Uh, so what is the big deal if we go to a book store? Well, The Book Thing happens not to charge anything for any of its books. They are mostly used, but many are in fine condition, and you can take as many as you like. Uh oh! This particular visit, we wound up with 45. (Six of those were Eric’s.)

Well, enough babbling. Let’s take a look at a few of the funkier things we got this time. And please visit The Book Thing’s website at

I was really excited to see this book. Unfortunately, it’s mostly just lists of things people believe, not explanations of why they believe. It’s still fun, so I took it! ( does the dirty work of debunking many of these for you anyway!)

I have always had a thing for old textbooks (okay, math, not so much). This is a fourth- or fifth- grade level reading text. There was a huge box of them next to the kids’ books bins, where a man ran up and frantically threw books up in the air as he plowed through all 10 bins. Hmmm!

This is an independently published collection of essays about society’s view of women’s beauty, and how companies push their beauty products on women, among other things. There were about 50 of these in a box. It was published by the Center for the Study of Responsive Law and has a 1986 forward from Ralph Nader.

This book is part of the Opposing Viewpoints series, which presents exactly what it sounds like. This edition focuses on the hotbed topic of abortion and the many and varied opinions of the subject. One of my favorite parts of the newspaper has always been the letters from people who feel differently about various topics than I do, so I was drawn to this like the proverbial moth to the flame.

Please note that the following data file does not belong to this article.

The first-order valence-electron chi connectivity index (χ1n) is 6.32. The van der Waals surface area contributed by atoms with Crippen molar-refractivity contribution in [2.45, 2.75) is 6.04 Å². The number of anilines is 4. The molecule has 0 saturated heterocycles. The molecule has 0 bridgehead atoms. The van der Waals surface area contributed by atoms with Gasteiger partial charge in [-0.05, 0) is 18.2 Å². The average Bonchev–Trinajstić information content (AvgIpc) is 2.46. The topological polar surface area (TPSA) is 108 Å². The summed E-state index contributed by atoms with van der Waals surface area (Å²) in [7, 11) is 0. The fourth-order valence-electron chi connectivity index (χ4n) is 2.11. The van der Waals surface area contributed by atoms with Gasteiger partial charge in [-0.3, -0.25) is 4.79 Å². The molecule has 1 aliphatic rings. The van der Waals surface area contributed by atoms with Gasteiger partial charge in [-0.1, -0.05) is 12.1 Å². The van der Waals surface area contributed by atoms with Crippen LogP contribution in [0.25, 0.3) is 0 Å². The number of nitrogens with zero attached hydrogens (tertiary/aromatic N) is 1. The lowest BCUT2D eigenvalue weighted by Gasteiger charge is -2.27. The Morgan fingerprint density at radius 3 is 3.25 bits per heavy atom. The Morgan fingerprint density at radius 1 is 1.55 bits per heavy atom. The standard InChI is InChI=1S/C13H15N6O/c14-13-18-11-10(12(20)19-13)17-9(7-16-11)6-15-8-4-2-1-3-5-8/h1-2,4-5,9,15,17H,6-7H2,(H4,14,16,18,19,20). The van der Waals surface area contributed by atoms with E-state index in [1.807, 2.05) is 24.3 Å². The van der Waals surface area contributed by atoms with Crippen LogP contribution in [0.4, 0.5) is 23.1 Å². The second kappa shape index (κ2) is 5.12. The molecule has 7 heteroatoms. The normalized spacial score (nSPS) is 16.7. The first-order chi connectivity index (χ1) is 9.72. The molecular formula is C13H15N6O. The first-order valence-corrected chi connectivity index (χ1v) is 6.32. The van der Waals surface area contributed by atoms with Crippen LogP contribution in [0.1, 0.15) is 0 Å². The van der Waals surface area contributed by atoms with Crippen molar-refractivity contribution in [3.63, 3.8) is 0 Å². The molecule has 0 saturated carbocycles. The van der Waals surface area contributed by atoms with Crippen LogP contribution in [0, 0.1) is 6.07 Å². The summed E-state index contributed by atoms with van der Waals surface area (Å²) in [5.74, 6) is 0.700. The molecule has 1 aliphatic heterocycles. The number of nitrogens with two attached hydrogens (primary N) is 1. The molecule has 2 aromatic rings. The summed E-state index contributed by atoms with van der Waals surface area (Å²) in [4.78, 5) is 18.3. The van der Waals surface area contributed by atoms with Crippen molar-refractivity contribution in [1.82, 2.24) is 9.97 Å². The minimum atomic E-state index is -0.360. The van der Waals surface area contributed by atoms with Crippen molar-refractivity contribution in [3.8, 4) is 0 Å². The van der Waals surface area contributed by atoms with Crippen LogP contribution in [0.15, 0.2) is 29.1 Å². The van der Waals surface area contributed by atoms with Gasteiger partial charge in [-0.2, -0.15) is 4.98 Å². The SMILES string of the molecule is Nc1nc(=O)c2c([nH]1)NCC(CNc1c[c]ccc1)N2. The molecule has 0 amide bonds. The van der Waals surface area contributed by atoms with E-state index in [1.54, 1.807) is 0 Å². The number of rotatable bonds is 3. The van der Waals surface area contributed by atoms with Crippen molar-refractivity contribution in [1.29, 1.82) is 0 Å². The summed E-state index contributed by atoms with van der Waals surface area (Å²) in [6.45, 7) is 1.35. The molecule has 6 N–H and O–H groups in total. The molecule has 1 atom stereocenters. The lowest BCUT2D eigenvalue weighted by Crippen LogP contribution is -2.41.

In my youth, I had a hard time knowing how to tell someone something negative. Working in certain difficult environments and going to college certainly changed that, but I could always use help with less-than-pleasant situations. But some of the suggestions sound rather … well, scripted. This book is guaranteed to at least be entertaining!

I had heard of this book, but never bothered to check it out. I certainly could’ve used it at a certain point in my life. It’s based on the idea that people go through a quarter-life crisis along with a “mid-life” crisis. People in their early- to mid- 20s face uncertainty about what to do with their lives, and how to “figure it all out.” I still face this at 28, as do many people I know who are far older than me, so I don’t think it’s restricted to any one age range. There’s a corresponding website:

I LOVE old pulp fiction art! Yes, this is a collection of tawdry paperback covers from yesteryear! And, they are all magnetic postcards! I can’t get any to stick to my fridge though. Despite the cover’s appearance, nothing in here is really dirty, just funny!

I loved Anna Quindlen’s newspaper/newsmagazine writing, although I’ve never read any of her novels. This ought to be a cool read.

We also got various other books on science, animals, philosophy, psychology, physics, health, travel, crime, and mythology, as well as several novels. It’s like Christmas! 😉